I finished Jessica Park’s novel Flat-Out Love last night. I rarely get so pulled in by the story that I stay up to finish a book, but this time I did continue to read until the end. It’s a well-put-together story and the pace is just great. It’s also a rather deep book in a light package. It deals with serious psychological drama but manages to stay light and, well, sweet, I guess, as another reviewer put it.
If you’re looking for a heartfelt book about teenagers and teenage love, then this is one great book. I give it 4.5 stars out of 5.
Here’s a bit about the story, without giving away too much. Julie arrives in Boston for college. She ends up staying with the family of one of her mother’s friends. Erin, the mother, is a lawyer; Roger, the father, a university professor; Matt, the younger son, a geek in his first year at MIT; Celeste, the daughter, a preteen that has social adjustment issues and psychological scars that Julie keep trying to learn more about; and then there’s Finn, the older son who is traveling the world. Predictably, Julie falls in love with Finn. Over Facebook. And then there are a few surprises.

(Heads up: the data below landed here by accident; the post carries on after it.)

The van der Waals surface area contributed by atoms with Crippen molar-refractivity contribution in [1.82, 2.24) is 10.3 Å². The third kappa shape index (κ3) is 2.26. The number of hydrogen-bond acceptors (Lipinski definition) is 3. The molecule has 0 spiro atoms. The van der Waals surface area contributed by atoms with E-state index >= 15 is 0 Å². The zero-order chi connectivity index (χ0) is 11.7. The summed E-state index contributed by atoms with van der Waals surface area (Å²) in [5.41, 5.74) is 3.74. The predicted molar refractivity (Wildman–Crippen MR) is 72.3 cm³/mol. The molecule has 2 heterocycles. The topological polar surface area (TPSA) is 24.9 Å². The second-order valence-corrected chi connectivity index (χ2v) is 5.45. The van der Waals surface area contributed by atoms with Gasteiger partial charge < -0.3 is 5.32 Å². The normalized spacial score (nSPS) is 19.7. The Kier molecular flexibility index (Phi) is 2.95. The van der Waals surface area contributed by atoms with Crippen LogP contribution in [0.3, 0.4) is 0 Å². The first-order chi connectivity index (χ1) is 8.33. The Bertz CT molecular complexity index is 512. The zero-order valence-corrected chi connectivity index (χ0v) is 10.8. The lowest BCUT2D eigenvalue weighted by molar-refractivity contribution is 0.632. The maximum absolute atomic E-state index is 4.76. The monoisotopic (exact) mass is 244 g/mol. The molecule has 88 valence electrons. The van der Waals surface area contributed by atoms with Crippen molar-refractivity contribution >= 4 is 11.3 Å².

The story is mostly straightforward, but never shallow, and then there are some twists at the end, when the pace increases. The author, Jessica Park, is truly in touch with teenage feelings. She does tend to overdo the geeky dialogues between Julie and Matt, however, but don’t let that bother you too much though.
Here’s a quote from this book:
“Finn is our adventurous child. When he was eight years old, I came home from work one day to find him at the top of the telephone pole outside our house. The babysitter was talking on the phone and failed to notice that her charge had scaled up forty feet. I fired her, obviously, and when I asked Finn what had possessed him to do that, he told me that he’d been hoping to see into Ellie Livingston’s bedroom window.” “Trying to peek at a girl in his class?” Julie guessed. Erin laughed. “Her mother, actually. Mrs. Livingston heard about this and was flattered. She sent a tray of cookies over with a thank-you note. Finn was such an interesting child.”
And here’s the book itself: